- Earlier onset - worst disease
- Begins with nausea and vomitting followed by acute symmetrical impairment of CN's - blurred vision, double vision, ptosis, difficulty speaking and swallowing
- Descending weakness or paralysis in all muscles
Treatment of botulism
- Immediate administration of antitoxin
- Supportive care - respirator, medication
- Mortality - 25%
- Stomach emptying
- NO ANTIBIOTICS because intoxication not an infection
- REPORTABLE DISEASE
FLoppy baby syndrome
- INFECTION
- Infants ingest endospores from honey
- Similar to adult botulism but not as severe
- Infants present with constipation, progressive weakness, cranial nerve dysfunction and failure to thrive
- Can also cause respiratory distress
- Mortality - 2%
Clostridium difficile characteristics
- Slender gram + sporulating anaerobe, found in small numbers in GI
-Presents in patients with broad spectrum antibiotic use which kills off normal flora causing disease
Clostridium difficile causes what disease
Pseudomembranous colitis - associated with clindamycin and lincomycin antibiotic treatment
- 4-8 days after beginning of treatment
- Presents with profuse mucoid GREEN watery foul smelling DIARRHEA - can also see high fever, leukocytosis and severe abdominal pain
- Pseudomembrane - mucosa covered with gray and yellow patches that contain fibrin, mucus and leukocytes
- If unchecked patient is at risk to develop intractable colitis, intestinal perforation and toxic megacolon
Treatment and prevention of C. difficile
- Stop broad spectrum antibiotic disease
- Treat with vancomycin or metronidazole
- Prevention difficult - resistant to disinfectants
- Nosocomial spread usually
3 diseases caused by Clostridium prefringens
- Gas gangrene
- Food poisoning
- Enteritis
Dx of Clostridium Perfrinigens
- Double zone of hemolysis on blood agar
- Growth in milk causes STORMY FERMENTATION
Gas gangrene
- 1-4 days after a wound
- Local pain
- Hypovolemia because of circulating toxin
- Toxic delirium becoming incoherent and disoriented
- Patient can also present with tachycardia, tachypnea, hypotension and moderate fever
General characteristics of mycobacterium
- Facultative intracellular parasites (MACROPHAGE - principal host cell)
- Immunocompromised people
Why doesnt mycobacterium stain well
High content of lipid in cell wall - need to do acid fast stain
Mycobacterium tuberculosis characteristics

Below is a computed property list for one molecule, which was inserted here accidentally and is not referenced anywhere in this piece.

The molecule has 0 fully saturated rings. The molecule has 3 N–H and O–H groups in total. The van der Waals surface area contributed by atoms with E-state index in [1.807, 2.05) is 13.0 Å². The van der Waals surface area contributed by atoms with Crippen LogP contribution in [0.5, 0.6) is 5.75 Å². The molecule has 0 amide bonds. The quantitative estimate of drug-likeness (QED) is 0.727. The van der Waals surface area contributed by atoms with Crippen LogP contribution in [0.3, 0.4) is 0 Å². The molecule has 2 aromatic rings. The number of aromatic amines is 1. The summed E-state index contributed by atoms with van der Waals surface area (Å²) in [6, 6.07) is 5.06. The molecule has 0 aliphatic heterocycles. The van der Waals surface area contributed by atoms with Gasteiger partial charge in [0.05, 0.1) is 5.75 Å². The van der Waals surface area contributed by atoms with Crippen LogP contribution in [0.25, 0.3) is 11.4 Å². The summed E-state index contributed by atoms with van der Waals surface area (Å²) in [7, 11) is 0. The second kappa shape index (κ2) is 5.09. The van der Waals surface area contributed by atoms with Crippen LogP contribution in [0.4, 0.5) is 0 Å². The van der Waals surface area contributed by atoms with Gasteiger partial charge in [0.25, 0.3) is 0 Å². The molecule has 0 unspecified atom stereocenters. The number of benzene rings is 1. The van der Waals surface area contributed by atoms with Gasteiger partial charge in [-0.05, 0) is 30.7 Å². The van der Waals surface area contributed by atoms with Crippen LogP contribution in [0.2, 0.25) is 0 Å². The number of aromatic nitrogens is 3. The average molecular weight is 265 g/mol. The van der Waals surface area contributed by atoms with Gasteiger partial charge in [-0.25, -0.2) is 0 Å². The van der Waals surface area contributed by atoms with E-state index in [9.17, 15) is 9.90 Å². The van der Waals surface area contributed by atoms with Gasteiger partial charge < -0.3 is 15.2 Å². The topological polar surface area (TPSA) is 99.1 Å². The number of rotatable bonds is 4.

Facultative intracellular aerobic gram positive bacillus
ACID FAST BACILLUS
Most important virulence factor for mycobacterium
Ability to survive inside the cell (macrophage) - doesnt get digested or destroyed by macrophage
Cord factor
- Causes M. tuberculosis grow in long rope-like aggregates
- Inhibits fusion of macrophage's lysosome with phagosome which allows it to survive in the macrophage
- Stimulates granuloma formation
- Blocks PMN migration
Sulfatides
Long chain fatty acids on the outer membrane of M. tuberculosis - block or reverse priming of monocytes
- Virulence factor - produces M. tuberculosis from intracellular killing
- Blocks LPS of INF gamma activation
Epidemiology of M. tuberculosis
- Native Americans, Eskimos, Asians, Hispanics and Blacks are most susceptible
- 1/2 of worlds population is infected
- in USA 20000-30000 cases each year (mostly in immunocompromised people, also homeless and IV drug users)
Pathologic hallmark of TB
Formation of granulomas around foci of infection
Host immune response to M. tuberculosis depends on what?
Cell mediated immunity - T cells - activates macrophages to cause respiratory burst
Transmission of M.tuberculosis
-Droplet aerosol discharged in air (coughing, talking)
Primary TB
- Occurs in persons with no previous experience with M. Tuberculosis
- Pneumonic - occurs with inhalation 1-10 organisms, lodge in alveolus where macrophages phagocytize bacteria
- Symptoms are FLU LIKE (mild), low grade fever
-Dissemination from initial site of infection to other sites through lymphatics (causes hilar lymphadenopathy in children)
- After several weeks become tuberculin positive (skin test)
Primary lesions in TB are called and they can form complex called _
Granulomas or tubercles
Ghon complex - calcification of tubercles causing a scar - can be picked up by X ray as spot on the lung
2ndary TB
-Occurs in presense of positive tuberculin test (skin test) and in spite of acquired cellular immunity
- Usually occurs from REACTIVATION of old infection
- Initial lesions undergo NECROSIS (caseous necrosis)
- Coughing blood, night sweats, weight loss, fever
Disseminated form of TB is called
Miliary TB - bones, spleen, meninges, kidney, etc
Tuberculin testing
Delayed type hypersensitivity specific for M. tuberculosis
- + begins after 3-4 weeks of infection and can last for years
- Positive result DOES NOT mean person has active disease - could be previous infection or vaccine, need to do follow up chest X ray